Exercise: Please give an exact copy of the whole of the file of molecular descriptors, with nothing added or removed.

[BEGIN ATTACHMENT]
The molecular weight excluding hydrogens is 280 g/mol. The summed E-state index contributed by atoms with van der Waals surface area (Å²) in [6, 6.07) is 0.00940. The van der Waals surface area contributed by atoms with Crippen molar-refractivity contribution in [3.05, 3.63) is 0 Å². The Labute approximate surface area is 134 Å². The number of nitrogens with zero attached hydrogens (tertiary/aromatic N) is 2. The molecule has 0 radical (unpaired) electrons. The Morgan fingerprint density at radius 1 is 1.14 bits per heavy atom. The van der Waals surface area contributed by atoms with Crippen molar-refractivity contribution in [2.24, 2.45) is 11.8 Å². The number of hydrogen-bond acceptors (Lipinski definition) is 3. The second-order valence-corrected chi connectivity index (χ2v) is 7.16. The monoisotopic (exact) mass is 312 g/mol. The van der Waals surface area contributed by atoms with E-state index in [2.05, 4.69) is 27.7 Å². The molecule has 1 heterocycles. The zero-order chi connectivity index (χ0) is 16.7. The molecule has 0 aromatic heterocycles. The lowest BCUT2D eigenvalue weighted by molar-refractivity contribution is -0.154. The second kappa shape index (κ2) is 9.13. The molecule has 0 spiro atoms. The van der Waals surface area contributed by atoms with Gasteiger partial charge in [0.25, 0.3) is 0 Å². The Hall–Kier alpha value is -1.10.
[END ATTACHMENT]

The molecular weight excluding hydrogens is 280 g/mol. The summed E-state index contributed by atoms with van der Waals surface area (Å²) in [6, 6.07) is 0.00940. The van der Waals surface area contributed by atoms with Crippen molar-refractivity contribution in [3.05, 3.63) is 0 Å². The Labute approximate surface area is 134 Å². The number of nitrogens with zero attached hydrogens (tertiary/aromatic N) is 2. The molecule has 0 radical (unpaired) electrons. The Morgan fingerprint density at radius 1 is 1.14 bits per heavy atom. The van der Waals surface area contributed by atoms with Crippen molar-refractivity contribution in [2.24, 2.45) is 11.8 Å². The number of hydrogen-bond acceptors (Lipinski definition) is 3. The second-order valence-corrected chi connectivity index (χ2v) is 7.16. The monoisotopic (exact) mass is 312 g/mol. The van der Waals surface area contributed by atoms with E-state index in [2.05, 4.69) is 27.7 Å². The molecule has 1 heterocycles. The zero-order chi connectivity index (χ0) is 16.7. The molecule has 0 aromatic heterocycles. The lowest BCUT2D eigenvalue weighted by molar-refractivity contribution is -0.154. The second kappa shape index (κ2) is 9.13. The molecule has 0 spiro atoms. The van der Waals surface area contributed by atoms with Gasteiger partial charge in [0.25, 0.3) is 0 Å². The Hall–Kier alpha value is -1.10.